We are all working remotely. There’s an onslaught of change, new work habits, and “coworkers.” We are inundated by content about COVID-19 that leaves us worried and overwhelmed.
Take a breath.
When we are distancing ourselves in a way we have never done before, it is more important than ever to stay connected to the people who matter most in your life–your network–and to be willing to connect with them digitally in a strategic way.
As Eric Schurenberg, CEO of Mansueto Ventures (which owns Fast Company and Inc.), shared in a letter published earlier: “It’s disorienting, for sure, but we are getting on with it. There is a lot of work to be done.” The people in our lives are integral to everything we do. Having a plan helps to drive one’s meaningful activities, such as building and executing a digital networking strategy in a remote-work world.
An increased sense of isolation just adds to the layers of complexity that result from nearly all of us now operating in a remote-work world. A networking strategy is a deliberate and methodical approach to relationship building that enables us to prioritize our most important ones, focus on the quality over the quantity of our connections, engage in networking activities in an authentic and reciprocal way, and link our relationship-building activities to our overarching strategic goals. Time and energy are both limited commodities, so having a networking strategy just makes sense.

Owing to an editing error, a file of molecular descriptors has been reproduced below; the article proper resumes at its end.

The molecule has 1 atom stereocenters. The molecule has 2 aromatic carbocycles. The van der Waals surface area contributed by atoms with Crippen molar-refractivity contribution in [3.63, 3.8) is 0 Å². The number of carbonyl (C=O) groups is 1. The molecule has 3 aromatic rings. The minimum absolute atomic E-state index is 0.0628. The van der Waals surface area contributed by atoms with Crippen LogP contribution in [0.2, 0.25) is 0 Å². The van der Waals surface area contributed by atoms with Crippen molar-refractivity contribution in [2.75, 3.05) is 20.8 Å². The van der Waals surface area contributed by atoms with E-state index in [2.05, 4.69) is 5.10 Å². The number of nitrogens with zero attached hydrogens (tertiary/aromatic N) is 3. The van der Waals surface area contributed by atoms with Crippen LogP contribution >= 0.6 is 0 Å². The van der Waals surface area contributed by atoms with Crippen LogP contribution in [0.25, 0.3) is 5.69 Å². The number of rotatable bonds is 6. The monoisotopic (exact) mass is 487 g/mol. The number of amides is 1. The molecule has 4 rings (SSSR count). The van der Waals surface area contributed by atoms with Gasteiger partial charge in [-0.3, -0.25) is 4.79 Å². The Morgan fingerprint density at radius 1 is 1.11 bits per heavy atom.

Before the pandemic, many of us felt isolated from one another, for a variety of reasons, from the overuse of technology and unrealistic expectations that we must “always be on” to respond to work inquiries, to the gross overscheduling of our calendars. Now, as we exist in locations in which shelter-in-place rules are in effect and social distancing (which is really just physical distancing) is required, we must all up our strategic networking game.
The good news is that if we can manage to interweave conference calls with story time and freeze-dance-style movement breaks with work deliverables, building and executing our digital networking strategies should be a piece of cake.
In order to be creative in designing and implementing our new digital networking strategy, consider a mix of the following tactics that collectively will keep networking strong, meaningful, and productive during this time.
- Determine your networking goals and then figure out how you can accomplish them digitally. For example, maybe you have a goal to do more public speaking, and you have a friend who is experienced in this area and would be willing to have a Zoom call with you to talk about how to be a successful speaker.
- Decide what your baseline tactical approach will be. Will you set up one weekly recurring happy hour with three to five of your closest friends? Will you schedule virtual coffees with certain key people? Will you spend time each week thinking about people you know whom you can introduce to one another?
- Text the most critical people in your phone contact list a simple message of “How are you holding up? I am thinking of you. What do you need? How can I help?”
- Arrange a virtual movie night where you reach out to several people and all arrange to watch the same movie one night at the same time. Start a text chain so you can “talk” during the movie.
- Look at your calendar and convert all of your upcoming networking conversations or dinners or social engagements to video calls, instead of canceling them.